Wide-Open Spaces

Dreams take the shape of a place out West

Cody Brothers drives a lot. Not only does he love the American West, the landscape in which he was raised, but in 2016 he was awarded a $70,000 Imagine Your Parks grant from the National Endowment for the Arts to celebrate the centennial of the National Parks System—so he set out on the road to take film photographs of public lands. He references the wide-open Western landscapes being like the wide-open music he loves. When SFR asked what he listens to when he drives, he does not hesitate: "I'm a huge U2 fan. … They have that sound that reminds me of this part of the country."

There is indeed a sweeping, orchestral quality to Brothers' photographs in The Forgotten Horizon, an exhibition sponsored by the National Parks Conservation Association. A fan of the NPS since childhood, Brothers says, when he went to parks as a child in the '70s, "about the only thing you would see in the visitor's center were black and white pictures; Ansel Adams or Paul Strand or Edward Weston. I would look at those pictures and tell my grandpa, 'I wanna go there.' It was one of those things that attracted me to the parks—the photographs."

He lived away from New Mexico as a teen and an adult on the East Coast and in Texas, but, he says, "every time I came home, I just felt that feeling of, 'This is where I'm supposed to be.'" And when he saw that the NPS would celebrate its centennial in 2016, he knew he wanted to be a part of it. He was one of 51 people (out of approximately 2,000 contenders) awarded an NEA grant in honor of the occasion.

We wonder if familiarity can breed contempt; we ask, even after growing up out West, what it is that still makes him want to photograph it.

"I just—" he laughs, then continues a bit dreamily: "I love it so."

He goes on, "There's so many things about being here that appeal to me; not only my creative eye, but my soul. I love music that's real wide-open. I'm the same way with the big horizon, the big sky, the cloud formations, the rock formations—it's just part of me." (Charlotte Jusinski)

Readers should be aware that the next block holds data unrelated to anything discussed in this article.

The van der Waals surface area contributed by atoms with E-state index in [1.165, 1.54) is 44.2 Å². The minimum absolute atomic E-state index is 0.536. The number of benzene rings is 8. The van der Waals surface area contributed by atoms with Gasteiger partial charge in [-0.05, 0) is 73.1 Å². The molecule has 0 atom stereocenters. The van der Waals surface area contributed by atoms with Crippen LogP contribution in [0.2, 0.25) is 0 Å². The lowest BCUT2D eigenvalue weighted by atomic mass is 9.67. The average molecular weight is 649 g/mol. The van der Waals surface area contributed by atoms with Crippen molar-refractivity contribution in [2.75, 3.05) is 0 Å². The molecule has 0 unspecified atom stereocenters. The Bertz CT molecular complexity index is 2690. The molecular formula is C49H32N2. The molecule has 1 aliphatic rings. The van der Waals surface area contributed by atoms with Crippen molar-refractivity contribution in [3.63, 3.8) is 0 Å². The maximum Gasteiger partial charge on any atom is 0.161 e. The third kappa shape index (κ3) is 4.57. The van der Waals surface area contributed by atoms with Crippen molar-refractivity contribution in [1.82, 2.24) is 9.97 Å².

Cody Brothers: The Forgotten Horizon
5 pm Friday May 24. Free. Through June 19.
Modernist Frontier Gallery,
714 Canyon Road, 557-6896

Help Computer

Courtesy Public Domain

Love it, hate it or try to ignore it altogether like my parents do, the internet is very real and now an inextricable part of our lives. In some ways, this is wonderful (so many cat videos!), in others, it's pretty awful (so long, anonymity). But still, it's a powerful tool, and one that has shaped and will continue to shape how we live, think, work and exist. Writer Nicholas Carr knows this, and he's studied it extensively. Like, to the point that he's written books about the internet and everything. Find Carr speaking on how the net might shape our current and future lives as part of the School for Advanced Research's Creative Thought Forum series at the James A Little Theatre. Bet you learn
something. (Alex De Vore)

Nicholas Carr: Minds in the Net: The Journey from Page to Screen: 
6:30 pm Thursday May 23. $10-$20.
James A Little Theatre,
1060 Cerrillos Road,
476-6429.

Silence/Un-Silence

Courtesy Ross Hamlin

If you've missed out on the Dovetail Orchestra before now, allow us to fill you in: The band rules. Led by prolific multi-instrumentalist Ross Hamlin, the group has provided live music and sound effects to snippets of old silent movies, and each performance thus far has been a blast. Next up, however, Hamlin not only fleshes out the crew, adding vocalists and new instruments into the mix, but he closes in on a single topic—an episode of the soap opera Guiding Light. Operatic elements are reportedly on the table alongside whatever goofs and gaffes Dovetail is working on as we speak. Trust us, it's worth it. (ADV)

Dovetail Orchestra: The Marriage of Ivory: 
7 pm Friday May 24. $10-$15.
SITE Santa Fe,
1606 Paseo de Peralta,
989-1199.

All That Glitters

Courtesy Native Treasures / Ron Suazo

When in search of showings from some of the best and most popular Native artists currently creating art, jewelry, beadwork, pottery, fashion and more, one need look no further than Native Treasures. The gathering spearheaded each year by the Museum of New Mexico Foundation goes down this weekend, and something like 200 creators are scheduled to be in attendance. This runs the gamut from traditional to contemporary, known artists to newcomers—and all points in between. Find something special for the collection, or simply check out the artistry, just go and be amazed. (ADV)

Native Treasures: 
10 am-5 pm Saturday May 25 and 9 am-4 pm Sunday May 26. $10-$40.
Santa Fe Community Convention Center,
201 W Marcy St.,
955-6590.